Organized Religion

Please check out my forum, consider joining, and respond to this post here…

Most atheists and even many believers have a problem with organized religion, whether that be a church in general or something like the Catholic Church. My question is WHY is organized religion bad and how do you define it.

I ask this for a couple of reasons. First I want to point out that I do understand the problems we have had in the past, as well as current issues. I do certainly believe it is a problem when the Church is seen as a powerful political leader, like the Catholic Church used to be. The Catholic Church literally used to control Europe. Then of course we have the Church of England to a lesser extent and things such as Islamic governments in the Middle East. I doubt very many people would agree with the power and influence of those I listed above, except for the extremely religious, and of course they would want it to be their preferred faith. I think we can agree this causes major problems.

I guess what I want to focus on is a particular denomination or branch of a religion or even a specific Church. We certainly have issues with priests, and people in leadership positions, raping or molesting young children. This is always a problem. We also have bad denominations, such as the FLDS (Fundamentalists Latter Day Saints,) which could be considered a cult. I guess I want to randomly mention the Church of Scientology, which is a cult and does horrible things. There are also single Churches that are problems, such as some of the mega churches or churches like Westboro Baptist Church (which is unaffiliated with the Baptist Church.) We also read a book about Pentecostal snake handlers, which I have a serious problem with due to them allowed children near dangerous animals and teaching them that screwing with these animals is okay. Once again, I do not think anyone will agree these things are good. But does this make ALL organized religion bad?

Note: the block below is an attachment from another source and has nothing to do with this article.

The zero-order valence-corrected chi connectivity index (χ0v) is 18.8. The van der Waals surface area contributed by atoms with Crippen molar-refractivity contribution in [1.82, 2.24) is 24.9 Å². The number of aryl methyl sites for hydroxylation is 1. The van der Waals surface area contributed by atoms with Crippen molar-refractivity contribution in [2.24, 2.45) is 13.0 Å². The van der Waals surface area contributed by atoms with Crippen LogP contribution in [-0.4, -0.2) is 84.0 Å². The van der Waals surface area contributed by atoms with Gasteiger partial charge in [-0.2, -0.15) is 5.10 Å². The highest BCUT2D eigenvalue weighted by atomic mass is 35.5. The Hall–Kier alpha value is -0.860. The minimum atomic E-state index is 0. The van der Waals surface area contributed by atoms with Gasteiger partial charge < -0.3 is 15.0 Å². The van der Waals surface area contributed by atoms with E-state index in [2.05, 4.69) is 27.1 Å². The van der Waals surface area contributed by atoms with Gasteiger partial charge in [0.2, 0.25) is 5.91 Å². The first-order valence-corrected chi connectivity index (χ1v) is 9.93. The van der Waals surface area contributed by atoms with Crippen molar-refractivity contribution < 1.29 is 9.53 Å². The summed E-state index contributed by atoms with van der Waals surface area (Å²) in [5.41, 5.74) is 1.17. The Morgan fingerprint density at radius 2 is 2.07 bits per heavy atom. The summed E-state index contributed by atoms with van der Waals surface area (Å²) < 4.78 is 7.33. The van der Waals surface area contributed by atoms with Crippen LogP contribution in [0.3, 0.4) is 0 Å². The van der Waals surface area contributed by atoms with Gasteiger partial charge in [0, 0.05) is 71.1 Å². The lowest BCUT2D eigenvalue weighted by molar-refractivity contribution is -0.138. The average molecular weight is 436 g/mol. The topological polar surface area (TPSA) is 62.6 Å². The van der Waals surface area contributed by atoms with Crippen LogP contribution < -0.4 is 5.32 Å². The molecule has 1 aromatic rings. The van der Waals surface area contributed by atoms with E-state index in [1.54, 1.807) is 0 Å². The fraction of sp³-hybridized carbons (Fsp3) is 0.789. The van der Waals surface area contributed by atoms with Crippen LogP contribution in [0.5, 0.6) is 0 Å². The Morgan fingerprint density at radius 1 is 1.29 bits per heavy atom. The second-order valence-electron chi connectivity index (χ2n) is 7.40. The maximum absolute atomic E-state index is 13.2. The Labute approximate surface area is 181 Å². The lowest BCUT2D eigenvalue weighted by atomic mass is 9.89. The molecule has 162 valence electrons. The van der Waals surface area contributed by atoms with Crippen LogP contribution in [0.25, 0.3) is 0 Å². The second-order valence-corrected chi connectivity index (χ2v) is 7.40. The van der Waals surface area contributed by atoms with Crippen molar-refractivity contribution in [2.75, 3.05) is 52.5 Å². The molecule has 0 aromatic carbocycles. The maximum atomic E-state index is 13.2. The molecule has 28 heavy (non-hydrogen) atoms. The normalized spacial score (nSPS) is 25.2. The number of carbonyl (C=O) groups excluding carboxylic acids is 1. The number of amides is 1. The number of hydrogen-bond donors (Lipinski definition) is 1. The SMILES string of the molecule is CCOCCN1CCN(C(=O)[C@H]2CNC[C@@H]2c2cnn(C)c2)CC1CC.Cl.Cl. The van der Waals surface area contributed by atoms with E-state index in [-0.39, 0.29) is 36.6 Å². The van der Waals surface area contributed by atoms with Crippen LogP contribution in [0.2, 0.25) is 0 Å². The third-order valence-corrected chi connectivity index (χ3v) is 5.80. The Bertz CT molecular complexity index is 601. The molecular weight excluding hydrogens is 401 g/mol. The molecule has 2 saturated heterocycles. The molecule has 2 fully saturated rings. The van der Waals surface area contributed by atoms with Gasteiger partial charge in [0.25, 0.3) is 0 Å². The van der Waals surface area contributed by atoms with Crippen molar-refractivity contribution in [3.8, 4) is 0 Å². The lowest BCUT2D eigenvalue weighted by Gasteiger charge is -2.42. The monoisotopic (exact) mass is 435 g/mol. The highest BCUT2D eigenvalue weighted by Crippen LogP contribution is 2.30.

The reason I bring up this topic is because of currently experiences as well as my upbringing and studies. As many of you know, our children are baptized and will be raised loosely Christian (meaning at a Liberal church that doesn’t pound it into their head so bad they will never recover.) Many atheists disagree with this and do not understand how I can do this being a non-believer. First, I am not religious, I do not believe in Christ as my personal savoir, so rubbing a little bit of water on their head does not mean anything to me. Most important, it is important to my wife and her family and since I do not believe, I do not care. I also plan on telling my kids the story of Santa Clause and the Tooth Fairy and I assume there will not be any long term affects.

Anyways, my son is currently going to pre-school at my wife’s church (Shepherd of the Valley Lutheran Church) and everything about the place makes me feel good. Everyone is friendly and happy. One of the staff members is the sister of one of my wife’s best friends growing up. I like her very much and my younger son has a crush on her. Nearly all of my son’s friends are from this church. When we go there for his different preschool events, they are always a positive experience. We had one recently where we went around and did different activities and finished in a room with one of the pastors leading the kids in singing. My younger one, the one not actually in the class was the star of the show and made everyone laugh. It is true they sang about God and Jesus and guess what? I did not melt…nor did I leave a brainwashed believer. Everything about the place makes me feel good. We have donated food to their box for the food shelf. Nearly every time I go in there I wish I could work there just because of how the place makes me feel. The problem is I have that little not believing in God problem…

Besides this experience I have extensive experience in dealing with many different religions and denominations. I was raised loosely Lutheran Christian (I did Sunday school and we went to church on the holidays.) I went on a number of church trips and camps. I asked for Jesus into my life and for a sign. I never got one. Yet I only have good memories. The church I went too was fairly Liberal though I think they did lean Conservative on a few things, such as evolution. There were a couple other minor things but overall, it was mostly positive.
I was also a Chaplin’s assistant while in Tech School in the US Air Force. While in Basic Training I went to Mormon services. Both were positive experiences, especially going through those tough conditions.